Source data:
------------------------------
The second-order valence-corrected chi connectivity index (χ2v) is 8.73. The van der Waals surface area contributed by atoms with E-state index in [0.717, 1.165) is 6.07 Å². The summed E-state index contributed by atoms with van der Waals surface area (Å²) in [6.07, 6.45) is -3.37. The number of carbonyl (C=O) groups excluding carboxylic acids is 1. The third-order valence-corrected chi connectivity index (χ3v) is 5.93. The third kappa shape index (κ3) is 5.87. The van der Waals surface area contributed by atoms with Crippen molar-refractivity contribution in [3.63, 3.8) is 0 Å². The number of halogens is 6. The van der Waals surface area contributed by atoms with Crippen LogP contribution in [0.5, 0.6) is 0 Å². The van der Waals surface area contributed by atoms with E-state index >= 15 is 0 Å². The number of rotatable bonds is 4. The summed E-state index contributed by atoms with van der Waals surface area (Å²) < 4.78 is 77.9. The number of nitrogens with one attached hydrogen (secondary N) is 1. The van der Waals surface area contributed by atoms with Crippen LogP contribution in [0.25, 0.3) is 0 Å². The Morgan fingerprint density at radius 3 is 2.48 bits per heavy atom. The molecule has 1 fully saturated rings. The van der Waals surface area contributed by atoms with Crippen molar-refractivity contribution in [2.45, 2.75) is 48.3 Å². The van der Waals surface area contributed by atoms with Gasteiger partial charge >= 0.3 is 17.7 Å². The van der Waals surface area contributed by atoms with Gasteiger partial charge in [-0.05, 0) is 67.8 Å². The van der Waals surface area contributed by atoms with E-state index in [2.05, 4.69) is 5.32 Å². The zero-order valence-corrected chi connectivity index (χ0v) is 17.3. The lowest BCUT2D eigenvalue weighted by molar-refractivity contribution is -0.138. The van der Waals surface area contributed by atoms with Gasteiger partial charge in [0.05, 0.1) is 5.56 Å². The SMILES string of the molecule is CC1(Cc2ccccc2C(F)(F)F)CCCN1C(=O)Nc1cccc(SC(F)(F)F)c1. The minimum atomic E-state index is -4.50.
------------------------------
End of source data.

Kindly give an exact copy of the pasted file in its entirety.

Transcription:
The second-order valence-corrected chi connectivity index (χ2v) is 8.73. The van der Waals surface area contributed by atoms with E-state index in [0.717, 1.165) is 6.07 Å². The summed E-state index contributed by atoms with van der Waals surface area (Å²) in [6.07, 6.45) is -3.37. The number of carbonyl (C=O) groups excluding carboxylic acids is 1. The third-order valence-corrected chi connectivity index (χ3v) is 5.93. The third kappa shape index (κ3) is 5.87. The van der Waals surface area contributed by atoms with Crippen molar-refractivity contribution in [3.63, 3.8) is 0 Å². The number of halogens is 6. The van der Waals surface area contributed by atoms with Crippen LogP contribution in [0.5, 0.6) is 0 Å². The van der Waals surface area contributed by atoms with E-state index >= 15 is 0 Å². The number of rotatable bonds is 4. The summed E-state index contributed by atoms with van der Waals surface area (Å²) < 4.78 is 77.9. The number of nitrogens with one attached hydrogen (secondary N) is 1. The van der Waals surface area contributed by atoms with Crippen LogP contribution in [0.25, 0.3) is 0 Å². The Morgan fingerprint density at radius 3 is 2.48 bits per heavy atom. The molecule has 1 fully saturated rings. The van der Waals surface area contributed by atoms with Crippen molar-refractivity contribution in [2.45, 2.75) is 48.3 Å². The van der Waals surface area contributed by atoms with Gasteiger partial charge >= 0.3 is 17.7 Å². The van der Waals surface area contributed by atoms with Gasteiger partial charge in [-0.05, 0) is 67.8 Å². The van der Waals surface area contributed by atoms with E-state index in [2.05, 4.69) is 5.32 Å². The zero-order valence-corrected chi connectivity index (χ0v) is 17.3. The lowest BCUT2D eigenvalue weighted by molar-refractivity contribution is -0.138. The van der Waals surface area contributed by atoms with Gasteiger partial charge in [0.05, 0.1) is 5.56 Å². The SMILES string of the molecule is CC1(Cc2ccccc2C(F)(F)F)CCCN1C(=O)Nc1cccc(SC(F)(F)F)c1. The minimum atomic E-state index is -4.50.